Last night after my Echolink account was validated I connected to the test server, which plays back to you anything you say to it. I had to adjust placement of the webcam so that the built-in mic was able to pickup my voice, but aside from that didn't have to tweak it at all. I'm planning to participate in a 'net tonight with some of the Arfcom SF guys, so we'll see (or hear) how well it works for real.

Saturday, October 29, 2005

Partial server install

This morning I made a site visit to one of my clients. They are going to start using Ideal Planroom for their customers and so needed a new server installed. They got a nice Dell Poweredge dual 3.0 GHz Xeon box with a bunch of SCSI disk space. I'd been expecting to setup all the hardware today, but the tape autoloader and equipment cabinet, including the rackmount keyboard and LCD monitor, haven't arrived yet.

In the meantime, after doing my regular maintenance on their file and mail servers, we got the new Dell out of the box and temporarily hooked it up to their LAN so I could verify its hardware configuration and complete the initial Windows 2003 Server config, including installation of IIS.

The tape autoloader and cabinet are supposed to arrive Monday. Assuming they do come in, I'll go back in a week to finish the installation.

Thursday, October 27, 2005

Federal Govt. Recognizes the Second Amendment as an Individual Right

Amid all the hoopla regarding the passage of the Protection of Lawful Commerce in Firearms Act (S.397), passed last week by Congress and signed this week by the President, largely overlooked are the Congressional findings included in the law:

(a) Findings- Congress finds the following:

(1) The Second Amendment to the United States Constitution provides that the right of the people to keep and bear arms shall not be infringed.

(2) The Second Amendment to the United States Constitution protects the rights of individuals, including those who are not members of a militia or engaged in military service or training, to keep and bear arms.

As pointed out at the Volokh Conspiracy, courts are not bound by Congressional findings when interpreting constitutional provisions, however, such findings may be influential in a particular case. This is a Good Thing, and hopefully gets us a bit closer to the time when courts routinely recognize the 2A's status as an individual right on par with free speech, etc.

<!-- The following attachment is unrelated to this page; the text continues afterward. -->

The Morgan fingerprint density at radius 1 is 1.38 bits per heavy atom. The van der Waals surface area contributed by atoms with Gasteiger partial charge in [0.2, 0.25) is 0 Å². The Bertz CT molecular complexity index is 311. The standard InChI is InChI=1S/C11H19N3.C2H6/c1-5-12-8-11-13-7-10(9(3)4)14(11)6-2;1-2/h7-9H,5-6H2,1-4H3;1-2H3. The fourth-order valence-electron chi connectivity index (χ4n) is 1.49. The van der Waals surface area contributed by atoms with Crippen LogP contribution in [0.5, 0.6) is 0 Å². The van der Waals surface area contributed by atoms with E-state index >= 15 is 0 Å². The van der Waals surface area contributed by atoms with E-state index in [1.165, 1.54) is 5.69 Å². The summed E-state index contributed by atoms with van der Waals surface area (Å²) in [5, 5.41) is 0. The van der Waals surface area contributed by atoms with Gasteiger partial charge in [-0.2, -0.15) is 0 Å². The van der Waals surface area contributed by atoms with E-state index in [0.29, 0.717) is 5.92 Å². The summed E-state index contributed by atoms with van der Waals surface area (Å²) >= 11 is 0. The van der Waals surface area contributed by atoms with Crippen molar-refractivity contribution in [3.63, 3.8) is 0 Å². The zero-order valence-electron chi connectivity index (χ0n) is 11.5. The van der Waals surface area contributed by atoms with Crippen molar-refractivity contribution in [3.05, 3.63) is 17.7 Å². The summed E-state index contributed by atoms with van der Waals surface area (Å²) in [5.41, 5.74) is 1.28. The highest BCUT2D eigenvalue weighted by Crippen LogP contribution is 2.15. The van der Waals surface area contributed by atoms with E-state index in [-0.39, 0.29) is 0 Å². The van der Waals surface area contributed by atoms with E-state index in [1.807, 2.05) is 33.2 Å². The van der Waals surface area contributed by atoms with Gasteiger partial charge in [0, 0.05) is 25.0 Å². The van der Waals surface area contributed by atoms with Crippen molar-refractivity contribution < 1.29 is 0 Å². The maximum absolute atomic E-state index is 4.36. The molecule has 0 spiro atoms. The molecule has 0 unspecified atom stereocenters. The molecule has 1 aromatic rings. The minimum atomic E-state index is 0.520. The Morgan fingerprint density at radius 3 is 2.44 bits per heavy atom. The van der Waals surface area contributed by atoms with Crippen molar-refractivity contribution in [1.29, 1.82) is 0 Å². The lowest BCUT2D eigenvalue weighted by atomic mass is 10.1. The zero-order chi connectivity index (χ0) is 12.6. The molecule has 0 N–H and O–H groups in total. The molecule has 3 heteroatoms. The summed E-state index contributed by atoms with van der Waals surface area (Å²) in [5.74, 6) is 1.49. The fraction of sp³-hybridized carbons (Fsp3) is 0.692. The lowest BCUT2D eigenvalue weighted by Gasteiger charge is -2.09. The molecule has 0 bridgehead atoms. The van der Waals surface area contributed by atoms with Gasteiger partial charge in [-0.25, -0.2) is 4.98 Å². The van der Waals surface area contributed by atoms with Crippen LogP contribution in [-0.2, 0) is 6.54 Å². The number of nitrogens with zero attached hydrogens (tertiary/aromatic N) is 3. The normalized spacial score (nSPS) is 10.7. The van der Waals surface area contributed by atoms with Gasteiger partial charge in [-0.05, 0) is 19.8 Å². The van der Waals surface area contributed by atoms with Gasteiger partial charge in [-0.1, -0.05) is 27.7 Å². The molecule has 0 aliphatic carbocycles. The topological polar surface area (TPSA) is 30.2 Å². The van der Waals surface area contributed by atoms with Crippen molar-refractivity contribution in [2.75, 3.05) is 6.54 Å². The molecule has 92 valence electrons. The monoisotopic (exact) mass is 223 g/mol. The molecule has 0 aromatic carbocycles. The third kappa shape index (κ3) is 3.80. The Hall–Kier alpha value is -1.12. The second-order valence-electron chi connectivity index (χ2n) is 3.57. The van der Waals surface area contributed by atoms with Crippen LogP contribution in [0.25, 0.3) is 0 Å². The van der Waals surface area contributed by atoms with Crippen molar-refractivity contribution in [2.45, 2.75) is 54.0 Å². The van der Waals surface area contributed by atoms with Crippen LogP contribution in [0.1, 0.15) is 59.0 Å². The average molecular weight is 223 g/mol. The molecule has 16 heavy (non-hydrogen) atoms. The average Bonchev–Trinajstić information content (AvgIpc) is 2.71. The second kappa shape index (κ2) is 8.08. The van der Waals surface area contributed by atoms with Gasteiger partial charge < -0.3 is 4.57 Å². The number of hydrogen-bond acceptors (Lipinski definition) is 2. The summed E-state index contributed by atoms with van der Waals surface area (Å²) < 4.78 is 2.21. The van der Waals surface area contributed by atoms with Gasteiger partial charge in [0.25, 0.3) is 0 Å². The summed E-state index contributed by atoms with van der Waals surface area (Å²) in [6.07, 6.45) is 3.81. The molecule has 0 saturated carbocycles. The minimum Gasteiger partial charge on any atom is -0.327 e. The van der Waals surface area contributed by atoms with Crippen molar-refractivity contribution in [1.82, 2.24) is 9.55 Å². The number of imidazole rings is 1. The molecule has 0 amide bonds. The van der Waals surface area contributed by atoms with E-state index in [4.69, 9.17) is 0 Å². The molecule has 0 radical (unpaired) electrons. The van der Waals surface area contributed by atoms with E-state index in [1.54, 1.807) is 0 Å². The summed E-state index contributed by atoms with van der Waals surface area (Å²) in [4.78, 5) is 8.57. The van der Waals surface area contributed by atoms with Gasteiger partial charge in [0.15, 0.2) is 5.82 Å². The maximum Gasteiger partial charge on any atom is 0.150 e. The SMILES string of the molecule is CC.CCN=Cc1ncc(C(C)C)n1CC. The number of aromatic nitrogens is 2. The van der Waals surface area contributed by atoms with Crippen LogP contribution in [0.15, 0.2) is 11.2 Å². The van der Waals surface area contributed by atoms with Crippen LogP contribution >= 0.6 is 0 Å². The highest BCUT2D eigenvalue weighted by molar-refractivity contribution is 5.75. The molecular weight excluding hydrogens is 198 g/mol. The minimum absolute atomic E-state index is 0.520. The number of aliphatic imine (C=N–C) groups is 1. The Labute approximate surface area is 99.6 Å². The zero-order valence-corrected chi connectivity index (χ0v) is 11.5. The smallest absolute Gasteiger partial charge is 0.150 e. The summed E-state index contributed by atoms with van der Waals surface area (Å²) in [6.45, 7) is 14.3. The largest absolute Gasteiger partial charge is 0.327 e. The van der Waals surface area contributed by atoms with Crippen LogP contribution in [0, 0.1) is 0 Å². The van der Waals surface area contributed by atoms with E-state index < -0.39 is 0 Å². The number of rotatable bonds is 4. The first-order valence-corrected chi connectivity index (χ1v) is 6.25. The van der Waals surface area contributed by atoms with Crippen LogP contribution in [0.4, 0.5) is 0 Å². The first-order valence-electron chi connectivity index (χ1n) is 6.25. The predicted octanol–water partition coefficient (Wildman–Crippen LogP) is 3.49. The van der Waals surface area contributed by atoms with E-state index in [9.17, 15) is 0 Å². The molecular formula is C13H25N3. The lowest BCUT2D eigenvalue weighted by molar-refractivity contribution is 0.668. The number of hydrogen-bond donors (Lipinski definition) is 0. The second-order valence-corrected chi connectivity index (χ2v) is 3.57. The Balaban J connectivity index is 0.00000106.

Wednesday, October 26, 2005

In contrast with Louisiana ...

... at least one Floriday legislator thinks that citizens should not be disarmed due to the declaration of an emergency. Found in Arfcom's General Discussion forum:


October 25, 2005 (321) 984-4848


TALLAHASSEE - Representative Mitch Needelman (R-Melbourne) today announced the filing House Bill (HB) 285 to preserve the right of citizens to lawfully possess weapons during an officially declared state of emergency.

"Recent events in the New Orleans area during the aftermath of Hurricane Katrina demonstrate that citizens' right to keep and bear arms are especially important during a state of emergency," said Representative Needelman, a retired State Law Enforcement Officer. "The very basis for the Second Amendment is to empower citizens with the right to self-protection-and when is self-protection more critical than in a time of disaster?"

HB 285 clarifies the authority of the governor during a declared emergency by asserting that "nothing contained in this chapter shall be construed to authorize the seizure, taking, or confiscation of
firearms that are lawfully possessed."

The New York Times reported in early September that legally possessed firearms were being confiscated from law abiding citizens, quoting the superintendent of police that "only law enforcement are allowed to have weapons." A Louisiana state statute allows the chief law enforcement officer to "regulate possession" of firearms during declared emergencies.

"HB 285 will ensure that the unconstitutional stripping of citizens' rights does not occur during emergencies in Florida," said Representative Needelman. "We have an opportunity to reassert the right to bear arms and avoid the clear violation that occurred in Louisiana."

HB 285 has been filed for consideration in the 2006 Session of the Florida Legislature. The Legislature is slated to convene on March 7, 2006.

It would be nice to see something similar at the Federal level.

Monday, October 24, 2005

Brazilians reject gun ban!

By a margin of about 64 to 36%, Brazilians have rejected a civilian disarmament scheme. Obviously something needs to be done about their violent crime, but disarming victims isn't it.

Sunday, October 23, 2005

Support for Brazilian gun ban weakening

Brazil is set to hold a referendum on whether or not to ban civilian sales of guns and ammunition. As with all other civilian disarmament schemes, the purported goal is to reduce violent crime. Reports I've read over the past couple of weeks indicated that the referendum was certain to pass.

But a funny thing happened when Brazilians were able to hear both sides of the debate:

Before the referendum, support for the ban was running as high as 80 percent. But in the weeks before the referendum, both sides were granted free time to present their cases on prime-time TV, and the pro-gun lobby began to grow.

In a survey released Wednesday by Toledo & Associates, 52 percent of those questioned said they would vote against the ban, while 34 percent would support it. The poll questioned 1,947 people in 11 Brazilian state capitals on Oct. 8-15, and had a margin of error of 2.2 percentage points.

"Most of the media supported the ban, so before the television spots, nobody gave it much thought, but when the pro-gun lobby got equal time the opinion really shifted," said Jessica Galeria, who researches gun violence for the Viva Rio think tank. "They were smart, using images of Nelson Mandela, Tiananmen Square and the Berlin Wall to link owning a gun with freedom."